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Jury Rules Against Project Veritas in Lawsuit

WASHINGTON — A jury in a federal civil case found Thursday that Project Veritas, a conservative group known for its deceptive tactics, had violated wiretapping laws and fraudulently portrayed itself as part of a long-running sting operation against Democratic political consultants.

The jury awarded the consulting firm, Democracy Partners, $120,000. The decision was a sharp rebuke of the practices that Project Veritas and its founder, James O’Keefe, have claimed. During the trial, lawyers for Project Veritas portrayed the operation as news gathering and its employees as fact-finding journalists.

“Hopefully, today’s decision will help deter Mr. O’Keefe and others from conducting this type of political spying operation and publishing selectively edited, misleading videos in the future,” Robert Creamer, a co-founder of Democracy Partners, said in a statement. after the jury had reached a verdict.

Project Veritas said it would appeal the ruling.

In 2016, according to testimony and documents introduced at trial, Project Veritas carried out a plan to infiltrate Democracy Partners, which worked for Hillary Clinton’s presidential campaign through the Democratic National Committee.

As part of the list, a Project Veritas employee posing as a wealthy donor named Charles Roth mentioned to Mr. Creamer that he wanted to make a $20,000 donation to a progressive group that was also a client of Mr. Creamer.

Later, the man posing as Mr. Roth told Mr. Creamer that his niece was interested in continuing her work in Democratic circles. After the money was transferred from an offshore account in Belize to the group, Mr. Creamer with the woman who played Mr. Roth’s niece and offered her an unpaid internship at Democracy Partners.

The niece used a fake name and email account along with a fake resume. In his book, “American Pravda,” Mr. O’Keefe wrote that “the donation certainly greased the wheels.”

The agent, whose real name is Allison Maass, secretly recorded conversations and took documents while working at Democracy Partners. She then provided the information to her superiors at Project Veritas, who edited the videos and published them.

The videos suggested that Mr. Creamer and another man, Scott Foval, were developing a plan to provoke violence from supporters of Donald J. Trump at his rallies. Mr. Creamer’s lawsuit said “the video was heavily edited and contained comments by O’Keefe that drew false conclusions.” According to documents filed with the court in the case, the man who plays Mr. Roth had proposed an “illegal voter registration scheme and Creamer rejected it outright as illegal.”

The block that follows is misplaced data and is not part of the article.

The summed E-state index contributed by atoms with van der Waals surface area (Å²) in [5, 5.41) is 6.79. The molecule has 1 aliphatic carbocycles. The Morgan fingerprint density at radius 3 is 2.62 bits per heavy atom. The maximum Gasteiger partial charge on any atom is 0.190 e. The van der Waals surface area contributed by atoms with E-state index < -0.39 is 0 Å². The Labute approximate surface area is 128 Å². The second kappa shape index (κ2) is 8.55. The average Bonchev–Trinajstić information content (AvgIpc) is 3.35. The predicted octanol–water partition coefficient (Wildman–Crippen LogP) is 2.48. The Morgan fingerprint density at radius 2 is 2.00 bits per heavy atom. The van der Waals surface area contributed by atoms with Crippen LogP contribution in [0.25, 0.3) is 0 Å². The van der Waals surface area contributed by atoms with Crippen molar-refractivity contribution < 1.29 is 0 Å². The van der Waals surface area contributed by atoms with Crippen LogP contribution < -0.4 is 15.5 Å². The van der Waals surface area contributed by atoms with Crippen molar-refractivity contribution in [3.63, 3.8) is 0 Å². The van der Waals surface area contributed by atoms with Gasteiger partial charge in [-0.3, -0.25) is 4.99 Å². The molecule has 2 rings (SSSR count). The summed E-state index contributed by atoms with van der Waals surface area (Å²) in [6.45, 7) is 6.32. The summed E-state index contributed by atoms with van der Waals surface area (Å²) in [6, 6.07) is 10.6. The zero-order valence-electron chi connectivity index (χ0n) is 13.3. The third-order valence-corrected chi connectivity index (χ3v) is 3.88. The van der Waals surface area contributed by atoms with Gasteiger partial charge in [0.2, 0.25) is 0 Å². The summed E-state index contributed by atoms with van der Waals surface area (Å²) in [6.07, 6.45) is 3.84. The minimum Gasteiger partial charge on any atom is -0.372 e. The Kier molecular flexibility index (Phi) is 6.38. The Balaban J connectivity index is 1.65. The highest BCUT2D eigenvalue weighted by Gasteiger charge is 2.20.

The lawsuit claimed that Mr. Creamer had lost contracts worth more than $500,000 due to the frauds behind the Project Veritas operation.


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Joseph E. Sandler, a lawyer for Democracy Partners, said during opening arguments last week that Mr. O’Keefe was a “strong supporter” of Mr. Trump and had tried to tip the scales in his favor during the 2016 election. , said Mr. Sandler, was “all done for the primary purpose of embarrassing Hillary Clinton and electing Donald Trump.”

He described the extensive operation as a “careful web of lies conjured up by Project Veritas.”

According to a Project Veritas email and a test exhibit, Mr. O’Keefe offered cash bonuses to his employees to obtain incriminating statements and $2,500 bonuses if Mr. Trump mentioned their videos in the presidential debates later that October. The email is marked “highly confidential”.

At the trial, Mr. Sandler that Project Veritas was trying to “uncover what they themselves made up.”

Paul A. Calli, a lawyer for Project Veritas, argued that the videos were newsworthy and pointed out that media outlets had published stories about the undercover operation. He said the lawsuit was just “sour grapes.”

In his closing statement, Calli said Project Veritas had engaged in “fraud, deception and dishonesty.” The group used these tactics, he said, so Project Veritas “can speak truth to power.”

He said there was no evidence this was a political espionage operation and that the trial was an attack on journalism.

“The sole purpose of the operation was journalism,” said Mr. Calli.

Before the trial, a federal judge ruled that Democracy Partners could refer to Project Veritas’ conduct as a “political espionage operation.”

Project Veritas is facing legal battles on several fronts. In August, some of its former employees sued the group, depicts a “highly sexualized” work culture where daytime drinking and drug use were common and common worked extra hours without pay.

That same month, two Florida residents pleaded guilty in Manhattan federal court to stealing a diary belonging to the president’s daughter, Ashley Biden, and selling it to Project Veritas. According to court documents, prosecutors alleged that a Project Veritas employee asked the defendants to steal additional items to authenticate the diary and paid them additional money after receiving them.

No charges have been brought against Project Veritas or any of its operatives in the Ashley Biden case, and the group has never published the diary. But in a sign that the investigation into the group will continue, authorities said one of the Florida residents had agreed to cooperate. As part of the investigation, FBI agents last year conducted court-authorized searches of three homes of Project Veritas employees, including Mr. O’Keefe.

Project Veritas was also ordered in August to pay Stanford University about $150,000 in legal fees after a federal judge threw out the defamation suit the group filed in 2021.

Project Veritas also has an ongoing libel suit against The New York Times.